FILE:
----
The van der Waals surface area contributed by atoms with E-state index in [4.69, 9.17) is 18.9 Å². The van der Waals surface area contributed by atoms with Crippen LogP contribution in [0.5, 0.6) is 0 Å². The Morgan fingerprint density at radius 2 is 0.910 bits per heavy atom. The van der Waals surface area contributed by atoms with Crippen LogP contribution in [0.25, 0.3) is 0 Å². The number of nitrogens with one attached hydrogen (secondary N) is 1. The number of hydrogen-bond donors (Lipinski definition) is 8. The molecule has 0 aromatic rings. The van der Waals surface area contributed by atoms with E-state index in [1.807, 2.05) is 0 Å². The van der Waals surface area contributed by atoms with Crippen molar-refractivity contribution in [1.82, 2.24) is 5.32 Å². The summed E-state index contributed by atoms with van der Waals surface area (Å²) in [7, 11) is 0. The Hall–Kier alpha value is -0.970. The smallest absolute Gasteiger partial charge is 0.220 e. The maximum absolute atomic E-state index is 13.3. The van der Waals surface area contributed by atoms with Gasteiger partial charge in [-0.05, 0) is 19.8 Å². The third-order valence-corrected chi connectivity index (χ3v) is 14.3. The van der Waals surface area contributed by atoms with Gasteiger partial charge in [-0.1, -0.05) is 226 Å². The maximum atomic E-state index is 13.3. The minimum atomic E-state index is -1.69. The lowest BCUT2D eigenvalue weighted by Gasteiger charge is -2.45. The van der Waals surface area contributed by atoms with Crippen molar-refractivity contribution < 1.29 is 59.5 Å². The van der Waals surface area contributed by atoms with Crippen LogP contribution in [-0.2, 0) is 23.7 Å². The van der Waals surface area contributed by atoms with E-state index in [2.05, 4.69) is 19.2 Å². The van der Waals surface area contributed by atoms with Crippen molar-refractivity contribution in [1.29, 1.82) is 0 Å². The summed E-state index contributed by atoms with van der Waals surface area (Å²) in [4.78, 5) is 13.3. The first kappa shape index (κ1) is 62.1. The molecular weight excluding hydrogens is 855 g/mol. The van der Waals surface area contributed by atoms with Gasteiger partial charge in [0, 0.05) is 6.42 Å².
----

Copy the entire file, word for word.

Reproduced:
The van der Waals surface area contributed by atoms with E-state index in [4.69, 9.17) is 18.9 Å². The van der Waals surface area contributed by atoms with Crippen LogP contribution in [0.5, 0.6) is 0 Å². The Morgan fingerprint density at radius 2 is 0.910 bits per heavy atom. The van der Waals surface area contributed by atoms with Crippen LogP contribution in [0.25, 0.3) is 0 Å². The number of nitrogens with one attached hydrogen (secondary N) is 1. The number of hydrogen-bond donors (Lipinski definition) is 8. The molecule has 0 aromatic rings. The van der Waals surface area contributed by atoms with E-state index in [1.807, 2.05) is 0 Å². The van der Waals surface area contributed by atoms with Crippen molar-refractivity contribution in [1.82, 2.24) is 5.32 Å². The summed E-state index contributed by atoms with van der Waals surface area (Å²) in [7, 11) is 0. The Hall–Kier alpha value is -0.970. The smallest absolute Gasteiger partial charge is 0.220 e. The maximum absolute atomic E-state index is 13.3. The van der Waals surface area contributed by atoms with Gasteiger partial charge in [-0.05, 0) is 19.8 Å². The third-order valence-corrected chi connectivity index (χ3v) is 14.3. The van der Waals surface area contributed by atoms with Gasteiger partial charge in [-0.1, -0.05) is 226 Å². The maximum atomic E-state index is 13.3. The minimum atomic E-state index is -1.69. The lowest BCUT2D eigenvalue weighted by Gasteiger charge is -2.45. The van der Waals surface area contributed by atoms with Crippen molar-refractivity contribution < 1.29 is 59.5 Å². The van der Waals surface area contributed by atoms with Crippen LogP contribution in [-0.2, 0) is 23.7 Å². The van der Waals surface area contributed by atoms with E-state index in [2.05, 4.69) is 19.2 Å². The van der Waals surface area contributed by atoms with Crippen molar-refractivity contribution in [1.29, 1.82) is 0 Å². The summed E-state index contributed by atoms with van der Waals surface area (Å²) in [4.78, 5) is 13.3. The first kappa shape index (κ1) is 62.1. The molecular weight excluding hydrogens is 855 g/mol. The van der Waals surface area contributed by atoms with Gasteiger partial charge in [0, 0.05) is 6.42 Å².